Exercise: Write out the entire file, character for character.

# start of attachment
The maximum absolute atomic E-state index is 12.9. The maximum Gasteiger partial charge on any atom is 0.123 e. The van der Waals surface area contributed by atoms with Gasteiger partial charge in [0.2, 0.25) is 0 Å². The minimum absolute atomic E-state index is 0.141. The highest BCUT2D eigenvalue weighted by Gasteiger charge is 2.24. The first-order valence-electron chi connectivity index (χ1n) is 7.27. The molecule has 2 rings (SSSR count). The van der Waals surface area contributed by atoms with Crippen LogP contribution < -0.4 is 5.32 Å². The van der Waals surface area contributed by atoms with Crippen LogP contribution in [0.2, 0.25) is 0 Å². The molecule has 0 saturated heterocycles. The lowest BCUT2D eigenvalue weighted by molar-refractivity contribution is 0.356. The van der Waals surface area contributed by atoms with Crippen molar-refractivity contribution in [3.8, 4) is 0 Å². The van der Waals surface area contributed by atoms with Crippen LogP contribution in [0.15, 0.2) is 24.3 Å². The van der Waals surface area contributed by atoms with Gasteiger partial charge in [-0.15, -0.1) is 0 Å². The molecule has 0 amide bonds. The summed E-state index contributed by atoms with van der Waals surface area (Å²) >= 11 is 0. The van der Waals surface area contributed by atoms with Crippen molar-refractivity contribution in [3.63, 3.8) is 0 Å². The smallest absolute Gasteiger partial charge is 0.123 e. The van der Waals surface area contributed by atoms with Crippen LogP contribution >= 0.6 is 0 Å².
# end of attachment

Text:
The maximum absolute atomic E-state index is 12.9. The maximum Gasteiger partial charge on any atom is 0.123 e. The van der Waals surface area contributed by atoms with Gasteiger partial charge in [0.2, 0.25) is 0 Å². The minimum absolute atomic E-state index is 0.141. The highest BCUT2D eigenvalue weighted by Gasteiger charge is 2.24. The first-order valence-electron chi connectivity index (χ1n) is 7.27. The molecule has 2 rings (SSSR count). The van der Waals surface area contributed by atoms with Crippen LogP contribution < -0.4 is 5.32 Å². The van der Waals surface area contributed by atoms with Crippen LogP contribution in [0.2, 0.25) is 0 Å². The molecule has 0 saturated heterocycles. The lowest BCUT2D eigenvalue weighted by molar-refractivity contribution is 0.356. The van der Waals surface area contributed by atoms with Crippen molar-refractivity contribution in [3.8, 4) is 0 Å². The van der Waals surface area contributed by atoms with Crippen LogP contribution in [0.15, 0.2) is 24.3 Å². The van der Waals surface area contributed by atoms with Gasteiger partial charge in [-0.15, -0.1) is 0 Å². The molecule has 0 amide bonds. The summed E-state index contributed by atoms with van der Waals surface area (Å²) >= 11 is 0. The van der Waals surface area contributed by atoms with Crippen molar-refractivity contribution in [3.63, 3.8) is 0 Å². The smallest absolute Gasteiger partial charge is 0.123 e. The van der Waals surface area contributed by atoms with Crippen LogP contribution >= 0.6 is 0 Å².